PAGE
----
The 7 Best Portable and Powerful Generators of 2022

These on-the-go generators are powerful and efficient

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The Spruce / Lecia Landis

Portable generators are an efficient way to supply power to devices large and small in the event of a power outage. Unlike standby generators that are generally installed in a permanent location, a portable generator is ideal for occasional home use or on-the-go applications, like camping, tailgating, and more.

You’ll find small portable generators with just a few hundred watts of power up to large high-power models with 12,000 or more max watts. Many are somewhere in between, with popular portable generators for home use offering 3,000 to 5,000 watts of power. To tap into this power, consider the type and number of outlets the generator is equipped with. You should look for a mix of 120V household outlets and heavy-duty 120/240V outlets if you plan to operate both large and small appliances. Portable generators usually operate on gas, but some dual fuel models give you the option to utilize propane. Regardless of which type of generator you choose, be sure to check the decibel level to determine how noisy or quiet the generator will be.

Don’t get left in the dark during the next power outage or off-grid occasion. Check out these top portable generators on the market now.

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Best Budget: Champion 1200-Watt Portable Generator

Champion 1200-Watt Portable Generator

For light-duty or occasional use, a budget portable generator makes the most sense. The Champion 1,200-Watt Portable Generator isn’t as powerful as larger generators on the market, but it’s well-suited for its purpose and is affordable. This small generator runs on gasoline and features a 120V 20A outlet, a voltmeter to monitor power output, and a low-oil shutoff sensor. It can put out about 1,500 starting watts and up to 1,200 running watts to keep a limited number of appliances running. With a full tank of gasoline, you can expect this budget compressor to give you up ten hours of power. 

Customers find the noise to be as expected, with a manufacturer’s rating of 65 dBA from 23 feet. This generator's compact size means that it's easy to take camping or out to a job site. At about 60 pounds, it’s possible for one person to carry—though it’s even easier for two people to pick up using the built-in handles.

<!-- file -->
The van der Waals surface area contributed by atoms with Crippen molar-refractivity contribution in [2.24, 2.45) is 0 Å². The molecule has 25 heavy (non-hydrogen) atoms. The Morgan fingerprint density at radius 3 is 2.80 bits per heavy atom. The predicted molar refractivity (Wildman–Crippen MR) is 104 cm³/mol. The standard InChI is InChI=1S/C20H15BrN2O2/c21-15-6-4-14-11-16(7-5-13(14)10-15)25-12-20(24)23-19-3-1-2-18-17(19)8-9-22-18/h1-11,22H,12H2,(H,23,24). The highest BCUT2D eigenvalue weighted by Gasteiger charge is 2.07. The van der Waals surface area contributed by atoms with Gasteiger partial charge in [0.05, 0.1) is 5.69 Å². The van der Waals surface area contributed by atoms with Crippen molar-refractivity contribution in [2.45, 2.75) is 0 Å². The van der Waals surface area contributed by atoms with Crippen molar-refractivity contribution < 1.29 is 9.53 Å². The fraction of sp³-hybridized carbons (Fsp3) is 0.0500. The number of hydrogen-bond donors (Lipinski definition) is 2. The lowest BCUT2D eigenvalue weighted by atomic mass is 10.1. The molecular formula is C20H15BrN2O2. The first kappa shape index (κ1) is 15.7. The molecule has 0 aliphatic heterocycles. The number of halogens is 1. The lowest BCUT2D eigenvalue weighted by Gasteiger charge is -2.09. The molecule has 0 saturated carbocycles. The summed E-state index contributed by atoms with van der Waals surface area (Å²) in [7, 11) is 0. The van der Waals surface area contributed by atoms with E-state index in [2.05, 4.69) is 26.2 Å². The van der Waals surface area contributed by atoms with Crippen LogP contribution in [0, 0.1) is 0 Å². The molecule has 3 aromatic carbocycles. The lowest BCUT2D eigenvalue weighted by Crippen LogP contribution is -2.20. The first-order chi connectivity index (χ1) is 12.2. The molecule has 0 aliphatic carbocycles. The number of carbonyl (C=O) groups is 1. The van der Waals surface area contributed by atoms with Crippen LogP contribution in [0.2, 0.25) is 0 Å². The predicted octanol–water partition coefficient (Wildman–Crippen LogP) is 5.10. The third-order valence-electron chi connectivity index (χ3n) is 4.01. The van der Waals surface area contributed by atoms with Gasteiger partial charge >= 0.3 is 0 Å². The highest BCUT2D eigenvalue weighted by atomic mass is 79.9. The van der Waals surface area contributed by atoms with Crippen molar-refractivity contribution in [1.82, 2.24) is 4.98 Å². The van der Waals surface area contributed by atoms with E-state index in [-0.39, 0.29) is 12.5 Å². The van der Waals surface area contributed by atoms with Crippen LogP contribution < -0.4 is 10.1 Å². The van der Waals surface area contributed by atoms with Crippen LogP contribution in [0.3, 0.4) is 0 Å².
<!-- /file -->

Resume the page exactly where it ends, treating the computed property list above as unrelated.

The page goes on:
Best for Home: Ryobi 6,500-Watt Portable Generator

Ryobi 6,500-Watt Portable Generator

If you’re looking for the best portable generator for your home, the Ryobi 6,500-watt Portable Generator checks all the boxes. If you want to keep your fridge running and your lights operational, this model has plenty of power—along with useful safety features that will give you peace of mind.

To run large household appliances, you’ll want a generator with 3,000 to 6,500 watts of power, depending on the size and number of appliances you’re planning to operate. This best-selling model from Ryobi cranks out up to 8,125 starting watts and 6,500 running watts for operating everything from fridges and freezers to sump pumps and hot water heaters. You can also rely it on for powering smaller appliances like televisions and supplying power to your recharge your electronics. The unit has two 120V 20A outlets plus a single 120/240V 30A outlet. 

With a full tank, this unit will operate for up to ten hours (depending on wattage use). It includes an EasyStart system to make a cold start a snap and also features sturdy wheels with a handle frame that make maneuvering this generator into place much easier.

Best for RV Camping: Sportsman 3,500-Watt Dual Fuel Portable Generator

Sportsman 3,500-Watt Dual Fuel Portable Generator

Courtesy of Home Depot

Go off-grid without losing power with this portable generator, designed for RV camping (or glamping). This capable camping companion runs on either gasoline or propane and offers up to ten hours of run time before refueling.

This model of Sportsman generator is equipped with 4,000 starting watts and 3,500 running watts. Tap into the power using the four 120V outlets, the single 120V 30A RV-ready outlet, or the 12V DC outlet. RV enthusiasts and campers appreciate that this portable generator can run on propane and find it to be suitable for many applications. However, a few people noted that it is noisier than some other more expensive portable generators, so this model might be better for solo wilderness adventures than in an RV park.